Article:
After the band-pass filtering 242, the filtered sensor signal is transmitted to the notch 1P filter 244. The notch 1P filter 244 is useful after the band pass filtering step 242 because the notch 1P filter 244 provides a much higher attenuation of the base rate (e.g., 1P) frequency than the band-pass filter 242. The notch 1P filter removes the input signal corresponding to 1P. In the rotary wing aircraft application, the 1P frequency needs to be filtered to prevent any influence on the primary control frequency. The design of the notch 1P filter 242 assures no phase shift of control frequencies of interest (i.e., 4P, 8P and 12P) which lie outside the 1P frequency of attenuation.

The input to the notch 1P filter 244 on signal line 516 is a measurement of the base rate at which the controlled plant is operating. In embodiment shown in FIG. 6, this measurement is received from the tachometer board 505 described above. This measurement updates the coefficients of the notch 1P filter 244 to keep the filter focused around the current 1P frequency as closely as possible. In the embodiment shown in FIG. 6 the coefficients for the notch filter 244 are not updated based upon the tachometer reading because the plant's base rate, the rotorshaft rotational rate, does not change appreciably during operation. It is understood that for a rotary wing aircraft application with varying base rates of a few percent, modification of the notch filter 244 coefficients based on the associated plant's base operational rate is preferred and is within the present invention.

The band-pass filter 242 and notch 1P filter 244 could be modified or combined as necessary depending on the set of frequencies of interest. Other filters could be implemented as long as the result is a signal in which the frequencies of interest are present and frequencies not desired are sufficiently attenuated after filtering.

Band pass filter design is well known. One method of creating the band pass filter 242 is by using a software tool called Matlab produced by The MathWorks, Inc., of Natick, Mass., U.S.A. Wave digital filter techniques may be used to design notch filters. Design methodologies for such filters are commonly known in the art. References that detail such methodologies include:

1. Circuits and Systems, A Modern Approach, written by Athanasios Papoulis and published by Holt, Rinehart and Winston (1980) (ISBN 0030560977).

2. Digital Filters: Analysis and Design, written by Andreas Antoniou and published by:

McGraw Hill (1993) (ISBN 007002121X).

After filtering the vibration sensor signals to pass only the frequencies of interest, the vibration sensor signals are transmitted to the normalizing function 260. Preferably, the normalizing function 260 comprises simple vector scaling. Each input sensor signal value is multiplied by a predetermined scaling factor. This scaling factor is determined to provide an equivalent level of 1 Volt in its digital 16-bit representation implemented in a 32-bit floating point numeric processing architecture. This level is empirically determined to facilitate a smoother conversion of the adaptive section.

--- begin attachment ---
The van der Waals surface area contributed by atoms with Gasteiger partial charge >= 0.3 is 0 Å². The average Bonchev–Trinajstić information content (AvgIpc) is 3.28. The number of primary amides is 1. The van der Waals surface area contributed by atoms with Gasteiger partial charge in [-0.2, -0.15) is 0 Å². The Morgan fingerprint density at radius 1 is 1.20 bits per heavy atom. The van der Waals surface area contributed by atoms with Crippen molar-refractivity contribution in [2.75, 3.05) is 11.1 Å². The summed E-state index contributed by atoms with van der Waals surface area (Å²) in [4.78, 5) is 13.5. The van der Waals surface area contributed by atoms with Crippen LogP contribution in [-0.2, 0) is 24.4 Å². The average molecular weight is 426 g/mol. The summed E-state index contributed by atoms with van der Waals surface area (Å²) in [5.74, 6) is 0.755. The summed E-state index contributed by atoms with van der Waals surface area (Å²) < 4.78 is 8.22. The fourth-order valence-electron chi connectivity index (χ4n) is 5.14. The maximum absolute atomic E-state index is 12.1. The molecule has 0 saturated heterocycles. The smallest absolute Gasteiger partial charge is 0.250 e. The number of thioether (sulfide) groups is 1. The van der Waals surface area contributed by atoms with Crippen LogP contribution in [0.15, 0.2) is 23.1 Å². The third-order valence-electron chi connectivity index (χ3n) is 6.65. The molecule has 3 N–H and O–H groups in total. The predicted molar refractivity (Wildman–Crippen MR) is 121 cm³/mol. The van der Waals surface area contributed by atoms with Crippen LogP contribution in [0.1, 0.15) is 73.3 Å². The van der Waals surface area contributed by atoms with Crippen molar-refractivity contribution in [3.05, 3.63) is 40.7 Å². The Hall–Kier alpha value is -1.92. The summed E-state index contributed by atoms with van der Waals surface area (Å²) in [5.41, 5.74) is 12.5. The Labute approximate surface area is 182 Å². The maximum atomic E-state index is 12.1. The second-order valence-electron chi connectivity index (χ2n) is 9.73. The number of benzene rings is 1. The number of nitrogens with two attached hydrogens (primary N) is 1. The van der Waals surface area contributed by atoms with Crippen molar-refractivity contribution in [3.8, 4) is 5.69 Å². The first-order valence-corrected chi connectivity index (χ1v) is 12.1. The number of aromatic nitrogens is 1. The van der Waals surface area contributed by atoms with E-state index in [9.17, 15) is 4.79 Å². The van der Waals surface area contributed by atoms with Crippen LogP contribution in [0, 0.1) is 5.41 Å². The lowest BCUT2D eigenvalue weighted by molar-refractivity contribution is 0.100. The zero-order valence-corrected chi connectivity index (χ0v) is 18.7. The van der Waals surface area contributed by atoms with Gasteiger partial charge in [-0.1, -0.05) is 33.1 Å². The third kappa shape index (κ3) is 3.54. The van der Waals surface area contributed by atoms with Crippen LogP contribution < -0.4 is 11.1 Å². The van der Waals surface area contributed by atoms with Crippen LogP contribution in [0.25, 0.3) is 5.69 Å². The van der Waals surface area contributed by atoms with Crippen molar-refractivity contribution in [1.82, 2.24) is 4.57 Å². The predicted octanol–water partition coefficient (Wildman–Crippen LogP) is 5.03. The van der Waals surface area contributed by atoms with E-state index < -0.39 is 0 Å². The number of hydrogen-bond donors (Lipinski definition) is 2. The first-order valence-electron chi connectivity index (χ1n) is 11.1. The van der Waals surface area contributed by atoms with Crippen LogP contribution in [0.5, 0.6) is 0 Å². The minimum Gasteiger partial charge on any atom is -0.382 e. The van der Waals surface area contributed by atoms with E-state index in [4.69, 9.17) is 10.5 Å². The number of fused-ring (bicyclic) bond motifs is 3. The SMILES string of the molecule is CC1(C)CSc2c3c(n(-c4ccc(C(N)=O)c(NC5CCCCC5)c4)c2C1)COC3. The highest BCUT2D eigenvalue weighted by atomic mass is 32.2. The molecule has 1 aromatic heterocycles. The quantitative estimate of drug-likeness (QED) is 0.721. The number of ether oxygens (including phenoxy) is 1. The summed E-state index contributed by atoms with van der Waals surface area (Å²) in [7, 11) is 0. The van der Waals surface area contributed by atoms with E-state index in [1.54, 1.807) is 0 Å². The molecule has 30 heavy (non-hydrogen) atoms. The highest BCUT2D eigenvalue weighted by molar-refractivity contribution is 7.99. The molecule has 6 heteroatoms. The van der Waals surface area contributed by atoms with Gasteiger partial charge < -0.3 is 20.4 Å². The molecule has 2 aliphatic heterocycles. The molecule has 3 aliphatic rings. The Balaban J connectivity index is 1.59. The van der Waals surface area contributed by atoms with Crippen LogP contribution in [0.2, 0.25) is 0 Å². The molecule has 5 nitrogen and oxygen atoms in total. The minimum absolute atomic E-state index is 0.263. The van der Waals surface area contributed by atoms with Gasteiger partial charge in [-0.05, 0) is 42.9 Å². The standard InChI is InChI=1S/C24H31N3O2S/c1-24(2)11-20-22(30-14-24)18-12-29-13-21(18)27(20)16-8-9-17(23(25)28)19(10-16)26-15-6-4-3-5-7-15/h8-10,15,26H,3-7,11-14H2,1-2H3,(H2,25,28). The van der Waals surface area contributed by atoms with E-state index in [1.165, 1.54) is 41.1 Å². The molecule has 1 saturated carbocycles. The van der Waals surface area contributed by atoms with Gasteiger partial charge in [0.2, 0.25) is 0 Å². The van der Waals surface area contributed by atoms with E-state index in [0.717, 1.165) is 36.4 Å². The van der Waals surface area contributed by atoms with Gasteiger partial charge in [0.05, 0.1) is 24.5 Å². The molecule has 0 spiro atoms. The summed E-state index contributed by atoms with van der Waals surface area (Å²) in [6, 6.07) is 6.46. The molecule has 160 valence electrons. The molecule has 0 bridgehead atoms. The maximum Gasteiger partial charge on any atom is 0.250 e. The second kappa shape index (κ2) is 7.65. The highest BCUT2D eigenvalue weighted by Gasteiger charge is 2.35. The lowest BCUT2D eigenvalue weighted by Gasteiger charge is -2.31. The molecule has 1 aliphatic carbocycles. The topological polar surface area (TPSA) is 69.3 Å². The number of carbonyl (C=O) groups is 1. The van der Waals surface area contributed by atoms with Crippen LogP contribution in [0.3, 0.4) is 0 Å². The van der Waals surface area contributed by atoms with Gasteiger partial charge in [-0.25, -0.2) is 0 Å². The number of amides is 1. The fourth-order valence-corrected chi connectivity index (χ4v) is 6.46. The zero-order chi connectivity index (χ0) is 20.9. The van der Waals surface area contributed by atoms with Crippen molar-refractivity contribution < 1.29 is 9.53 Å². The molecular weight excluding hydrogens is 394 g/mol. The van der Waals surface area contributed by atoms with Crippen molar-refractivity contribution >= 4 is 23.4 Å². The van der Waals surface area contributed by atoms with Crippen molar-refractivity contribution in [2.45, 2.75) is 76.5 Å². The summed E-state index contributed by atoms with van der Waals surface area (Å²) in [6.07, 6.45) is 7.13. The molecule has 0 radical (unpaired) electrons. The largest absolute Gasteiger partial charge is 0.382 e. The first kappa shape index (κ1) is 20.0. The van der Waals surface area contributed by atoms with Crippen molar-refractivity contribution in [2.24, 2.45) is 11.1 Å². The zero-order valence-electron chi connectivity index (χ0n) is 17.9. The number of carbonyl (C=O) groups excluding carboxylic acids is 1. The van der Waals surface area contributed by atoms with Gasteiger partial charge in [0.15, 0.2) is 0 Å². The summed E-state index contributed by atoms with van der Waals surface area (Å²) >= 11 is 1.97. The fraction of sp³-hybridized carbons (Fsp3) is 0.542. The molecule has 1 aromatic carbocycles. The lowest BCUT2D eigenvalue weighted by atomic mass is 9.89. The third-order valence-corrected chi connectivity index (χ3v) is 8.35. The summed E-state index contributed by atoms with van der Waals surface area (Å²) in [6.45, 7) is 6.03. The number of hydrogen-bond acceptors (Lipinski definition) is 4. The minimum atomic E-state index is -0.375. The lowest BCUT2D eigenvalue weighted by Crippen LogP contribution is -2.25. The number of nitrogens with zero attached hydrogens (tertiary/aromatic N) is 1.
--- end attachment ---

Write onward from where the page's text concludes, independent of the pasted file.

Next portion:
The normalizing function 260 aids the user's ability to maintain, upgrade and adapt the ATM Controller 100. The normalizing function 260 facilitates these goals by making the system more modular. Due to these advantages, the preferred embodiment of the present invention includes the normalizing function 260.

Vibration Control Phase

The Vibration Control Phase includes the downshifting function 270, the objective function 300, the compensation and adaptive function 320 (FIG. 6B) including an adaptive Filter 325, and the upshifting function 360. The Vibration Control Phase is executed separately for each frequency of interest. In the rotary wing application, the frequencies of interest are 4P, 8P and 12P. For simplicity, FIGS. 6A and 6B show only the Vibration Control Phase at 4P. Many methods of separate execution are well known in the art and include multi-tasking, sequential execution and parallel execution on separate processors. The present invention does not depend on the method of separate execution other than the requirement that the processing for all frequencies of interest must be completed within the one execution cycle. In the embodiment shown in FIGS. 6A and 6B, the Controller 100 executes at 512 Hz. Preferably, the processing for the frequencies of interest is executed on the same Digital Signal Processor (DSP) in a sequential manner. In the following description, the term “NP” is used to represent the individual frequency being processed for each of the frequencies of interest.

Referring to FIG. 6A, the downshifting function 270 performs a frequency downshift of the vibratory load signal at NP to base-band. Base-band in the preferred embodiment is DC (frequency=0 Hz). An additional input to this function is the f0 parameter from the tachometer process received on signal line 516, from which NP is computed and used to generate a complex sinusoidal look-up table which performs the NP frequency downshift. The downshift corresponds to the following formula:

baseband=FILTERED SIGNAL*(e −jωn)

where

FILTERED SIGNAL=vibration control signal filtered through the frequency filters described above; and

“j′ is the imaginary number (j=2{square root over ((−1+L ))}) and

(e−jωn)=cos(ωn)−j sin(ωn) and